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East Coast Oscar members set to feast

Each year there's a New York-based Academy Awards dinner

There’s no “Mystic River” fish. No “Lost in Translation” sushi.

The cutesy play on words at the annual New York-based Academy Awards dinner is off the menu this year — so you won’t see (Sea)biscuits, either.

But that’s just for a change of pace, said Arlene Dahl, who was among the celebrities Tuesday afternoon at Le Cirque 2000 for a tasting to select the menu.

Four-time Oscar nominee Marsha Mason, actresses Diane Baker (“The Silence of the Lambs” and “Mirage” with Gregory Peck) and Celia Weston (“In the Bedroom,” “Hulk” and “Far From Heaven”) as well as Turner Classic Movies host Robert Osbourne also served as taste-testers for the Sunday night party for the East Coast academy members. (Some 10 percent of the 6,000 or so members of the Academy of Motion Picture Arts and Sciences live on the East Coast.)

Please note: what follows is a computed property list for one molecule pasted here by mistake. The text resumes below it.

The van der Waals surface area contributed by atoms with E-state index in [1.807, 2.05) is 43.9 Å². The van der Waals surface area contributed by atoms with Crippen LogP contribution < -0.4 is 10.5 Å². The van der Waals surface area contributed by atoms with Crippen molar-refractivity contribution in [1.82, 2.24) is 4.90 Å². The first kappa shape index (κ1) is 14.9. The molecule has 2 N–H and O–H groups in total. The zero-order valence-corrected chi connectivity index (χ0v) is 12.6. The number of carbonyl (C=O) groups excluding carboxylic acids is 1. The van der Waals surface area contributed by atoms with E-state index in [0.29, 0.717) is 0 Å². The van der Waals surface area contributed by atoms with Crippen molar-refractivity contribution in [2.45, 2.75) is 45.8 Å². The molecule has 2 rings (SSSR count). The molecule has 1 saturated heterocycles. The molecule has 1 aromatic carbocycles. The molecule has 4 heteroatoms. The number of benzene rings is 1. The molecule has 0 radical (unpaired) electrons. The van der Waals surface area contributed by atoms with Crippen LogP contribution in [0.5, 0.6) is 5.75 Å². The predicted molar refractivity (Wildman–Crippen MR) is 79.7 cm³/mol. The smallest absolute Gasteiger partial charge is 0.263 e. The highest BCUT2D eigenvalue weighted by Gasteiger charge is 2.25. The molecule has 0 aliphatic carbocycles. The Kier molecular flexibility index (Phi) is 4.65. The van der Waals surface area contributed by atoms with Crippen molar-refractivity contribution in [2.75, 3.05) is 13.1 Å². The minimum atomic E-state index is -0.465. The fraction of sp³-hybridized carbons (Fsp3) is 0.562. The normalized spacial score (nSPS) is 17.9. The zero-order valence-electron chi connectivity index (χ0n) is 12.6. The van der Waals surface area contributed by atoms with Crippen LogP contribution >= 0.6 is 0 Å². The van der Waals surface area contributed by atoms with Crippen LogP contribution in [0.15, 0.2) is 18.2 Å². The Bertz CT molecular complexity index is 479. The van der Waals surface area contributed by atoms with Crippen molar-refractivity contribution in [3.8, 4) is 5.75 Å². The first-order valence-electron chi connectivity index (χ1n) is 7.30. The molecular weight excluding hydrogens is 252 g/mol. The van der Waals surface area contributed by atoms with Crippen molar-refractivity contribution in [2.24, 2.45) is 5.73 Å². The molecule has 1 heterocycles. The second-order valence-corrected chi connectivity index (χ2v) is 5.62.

About 120 people will watch the Oscars handed out on a big-screen TV and several smaller ones, as they luxuriate in the food at one of the Big Apple’s chichi restaurants.

The three-course repast opened with a “salmon pastrami” filled with crispy vegetables, followed by roast saddle of lamb Provencal with thyme sauce accompanied by ratatouille, onion rings and roasted tomato — if you’re looking for ideas for your Oscar party. (For nonmeat eaters, there was a vegetarian option.)

Dessert came in various geometric designs that would have made Alexander Calder proud — and they were meant to represent each of the five best-picture nominees.

But the postprandial goodies created by pastry chef Craig Harzewski were oblique enough to defy easy guesses about what film they represented.

One had what looked like a mast, evocative of “Master and Commander: The Far Side of the World.” But Harzewski told everyone it was for “Cold Mountain.”

Uh-oh. That was kind of a gotcha — it isn’t even a best-picture nominee.

So between now and Sunday, the Rorschach-test sweets will undergo some rethinking.

“We’re going to tweak the desserts a little just to make them a little more obvious for each film,” said Patrick Harrison, the Academy’s New York event director.